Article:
Cause of hell and the torment of hell
"Since hell is not a 'dungeon-like place of punishment', but a 'spiritual state of the soul', it is clear that when Holy Scripture speaks of the 'eternal torment' awaiting the unfortunate souls, it is not material fire and the like, but spiritual torment and sufferings which the obdurate would create themselves in the experiences of their inner spiritual life through their own wicked attitude.
Because these souls spontaneously distance themselves from the primordial source of all light and life, God the Father, thereby depriving themselves of the influx of the divine spiritual life-force, their inner spiritual life is devoid of light and warmth, i.e. of divine love, wisdom and power. In their innermost being they keep becoming darker, colder and more quarrelsome, to the utmost degrees of spiritual pain and torment. And it is this extreme darkness, coldness and lack of peace in the soul which constitute the torment of hell." (Comp. E.M., Ch. 58; Great Gospel X/III, 5).
Hell or heaven should not serve as motivation. The 'pious people'
"If you believe that either hell or heaven should serve as motivation for keeping men from evil and turning them towards the good, you are still grounded in a basically wrong belief. For the totally depraved man ridicules your hell and your heaven, and the really righteous man is good without your hell and your heaven.
According to your understanding of the matter, hell and heaven would have a particularly depraving effect on every human being. For he who does the good only for the sake of the reward, lends his money at high interest; and whoever does that, has no love for the fellow man and even less love for God. However, let us leave our heaven and hell and cast a look at your 'pious people'! Look, they will begin to rage even worse than the most greedy money lender whose debtor has absconded with the borrowed money. Since they no longer have to fear any punishment in hell, such people can then only be restrained by ratified secular laws.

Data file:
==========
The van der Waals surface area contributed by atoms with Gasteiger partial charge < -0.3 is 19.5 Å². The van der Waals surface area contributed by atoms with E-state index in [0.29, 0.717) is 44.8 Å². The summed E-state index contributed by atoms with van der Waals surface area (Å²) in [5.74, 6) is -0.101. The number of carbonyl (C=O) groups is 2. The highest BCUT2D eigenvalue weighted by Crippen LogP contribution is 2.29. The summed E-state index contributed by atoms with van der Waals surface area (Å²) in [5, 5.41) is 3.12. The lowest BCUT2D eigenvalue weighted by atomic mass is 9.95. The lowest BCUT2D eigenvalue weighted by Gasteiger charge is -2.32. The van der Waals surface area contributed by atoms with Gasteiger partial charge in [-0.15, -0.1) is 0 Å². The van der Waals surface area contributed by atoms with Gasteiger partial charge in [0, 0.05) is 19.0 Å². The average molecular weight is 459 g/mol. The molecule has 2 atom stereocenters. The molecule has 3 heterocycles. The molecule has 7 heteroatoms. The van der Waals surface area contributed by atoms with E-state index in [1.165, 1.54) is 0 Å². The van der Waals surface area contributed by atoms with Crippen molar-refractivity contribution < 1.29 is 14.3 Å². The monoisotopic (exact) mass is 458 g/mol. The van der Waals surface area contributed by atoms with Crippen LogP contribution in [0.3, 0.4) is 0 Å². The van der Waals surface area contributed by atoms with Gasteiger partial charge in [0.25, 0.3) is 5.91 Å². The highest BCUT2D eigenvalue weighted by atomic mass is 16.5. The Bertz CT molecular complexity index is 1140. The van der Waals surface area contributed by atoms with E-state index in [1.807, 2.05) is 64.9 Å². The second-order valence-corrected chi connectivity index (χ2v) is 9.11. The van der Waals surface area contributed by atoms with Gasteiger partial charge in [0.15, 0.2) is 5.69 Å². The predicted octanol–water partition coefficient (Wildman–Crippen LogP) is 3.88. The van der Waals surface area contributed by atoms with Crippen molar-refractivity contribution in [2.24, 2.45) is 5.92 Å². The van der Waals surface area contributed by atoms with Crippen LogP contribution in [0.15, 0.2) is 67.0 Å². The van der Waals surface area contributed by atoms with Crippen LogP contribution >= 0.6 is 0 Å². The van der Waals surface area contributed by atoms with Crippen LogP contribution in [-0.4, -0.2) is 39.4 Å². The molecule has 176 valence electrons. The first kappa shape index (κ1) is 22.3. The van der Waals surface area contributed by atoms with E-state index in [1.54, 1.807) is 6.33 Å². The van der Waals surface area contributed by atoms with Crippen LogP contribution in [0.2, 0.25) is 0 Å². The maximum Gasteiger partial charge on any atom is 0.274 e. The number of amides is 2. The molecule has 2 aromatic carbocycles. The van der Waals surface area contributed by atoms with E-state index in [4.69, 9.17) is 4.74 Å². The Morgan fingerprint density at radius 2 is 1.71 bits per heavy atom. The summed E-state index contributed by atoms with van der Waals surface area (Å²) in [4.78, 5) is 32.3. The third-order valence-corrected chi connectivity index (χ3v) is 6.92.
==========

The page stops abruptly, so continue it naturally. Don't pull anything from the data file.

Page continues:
Right from the beginning, people have done the wrong thing when they implanted in their children an excessive fear of hell and described to them heaven with all its pleasures, appealing to the human senses. Thereby they did achieve a kind of fear of God which, however, because it was so easy to end in hell and so hard to gain heaven, never developed into true love for God and the fellow man, but with the weaker hearts developed into an ever-growing fear and with the stronger ones, possessing more inner light, into complete indifference concerning God and the fellow men. For these stronger people had no faith of their own but merely pretended to believe, so that the common people would stick to their faith and not rebel against those for whom they had to work.
A further consequence of this is the almost total godlessness prevailing among men who, had not the secular laws restrained them with the force of the sword, would long ago have risen in anger against their masters and, by the use of violence, challenged their right to suppress them.
Look, all this is the result of such a false concept of justice in men who, at all times, preach in the harshest terms that God forever rewards the good in heaven, yet owing to His inexorable justness, metes out everlasting punishment to the wicked, making them suffer unheard of eternal, relentless torment in the most horrible hell." (Great Gospel VI/243, 3 on).